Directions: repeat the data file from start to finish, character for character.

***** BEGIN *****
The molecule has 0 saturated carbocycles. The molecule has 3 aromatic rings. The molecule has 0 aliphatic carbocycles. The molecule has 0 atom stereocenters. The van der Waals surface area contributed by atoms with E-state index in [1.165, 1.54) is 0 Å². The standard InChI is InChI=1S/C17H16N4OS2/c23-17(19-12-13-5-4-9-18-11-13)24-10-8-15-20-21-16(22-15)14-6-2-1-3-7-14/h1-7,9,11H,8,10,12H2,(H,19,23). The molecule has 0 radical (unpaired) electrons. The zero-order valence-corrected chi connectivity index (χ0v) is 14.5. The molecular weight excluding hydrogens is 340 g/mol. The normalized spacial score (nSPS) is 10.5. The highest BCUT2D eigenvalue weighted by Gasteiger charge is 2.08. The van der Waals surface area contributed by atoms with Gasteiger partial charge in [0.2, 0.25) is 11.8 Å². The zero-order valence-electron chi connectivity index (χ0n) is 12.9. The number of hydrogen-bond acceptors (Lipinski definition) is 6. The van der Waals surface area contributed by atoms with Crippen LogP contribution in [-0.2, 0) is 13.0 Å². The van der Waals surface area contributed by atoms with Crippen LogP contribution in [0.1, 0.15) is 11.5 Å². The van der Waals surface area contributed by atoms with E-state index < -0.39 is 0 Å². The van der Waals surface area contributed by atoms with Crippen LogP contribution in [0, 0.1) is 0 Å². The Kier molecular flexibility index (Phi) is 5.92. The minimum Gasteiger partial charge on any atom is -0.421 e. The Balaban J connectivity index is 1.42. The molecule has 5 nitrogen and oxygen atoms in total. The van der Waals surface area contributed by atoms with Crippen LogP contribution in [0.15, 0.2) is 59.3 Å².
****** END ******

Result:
The molecule has 0 saturated carbocycles. The molecule has 3 aromatic rings. The molecule has 0 aliphatic carbocycles. The molecule has 0 atom stereocenters. The van der Waals surface area contributed by atoms with E-state index in [1.165, 1.54) is 0 Å². The standard InChI is InChI=1S/C17H16N4OS2/c23-17(19-12-13-5-4-9-18-11-13)24-10-8-15-20-21-16(22-15)14-6-2-1-3-7-14/h1-7,9,11H,8,10,12H2,(H,19,23). The molecule has 0 radical (unpaired) electrons. The zero-order valence-corrected chi connectivity index (χ0v) is 14.5. The molecular weight excluding hydrogens is 340 g/mol. The normalized spacial score (nSPS) is 10.5. The highest BCUT2D eigenvalue weighted by Gasteiger charge is 2.08. The van der Waals surface area contributed by atoms with Gasteiger partial charge in [0.2, 0.25) is 11.8 Å². The zero-order valence-electron chi connectivity index (χ0n) is 12.9. The number of hydrogen-bond acceptors (Lipinski definition) is 6. The van der Waals surface area contributed by atoms with Crippen LogP contribution in [-0.2, 0) is 13.0 Å². The van der Waals surface area contributed by atoms with Crippen LogP contribution in [0.1, 0.15) is 11.5 Å². The van der Waals surface area contributed by atoms with E-state index < -0.39 is 0 Å². The van der Waals surface area contributed by atoms with Crippen LogP contribution in [0, 0.1) is 0 Å². The Kier molecular flexibility index (Phi) is 5.92. The minimum Gasteiger partial charge on any atom is -0.421 e. The Balaban J connectivity index is 1.42. The molecule has 5 nitrogen and oxygen atoms in total. The van der Waals surface area contributed by atoms with Crippen LogP contribution in [0.15, 0.2) is 59.3 Å².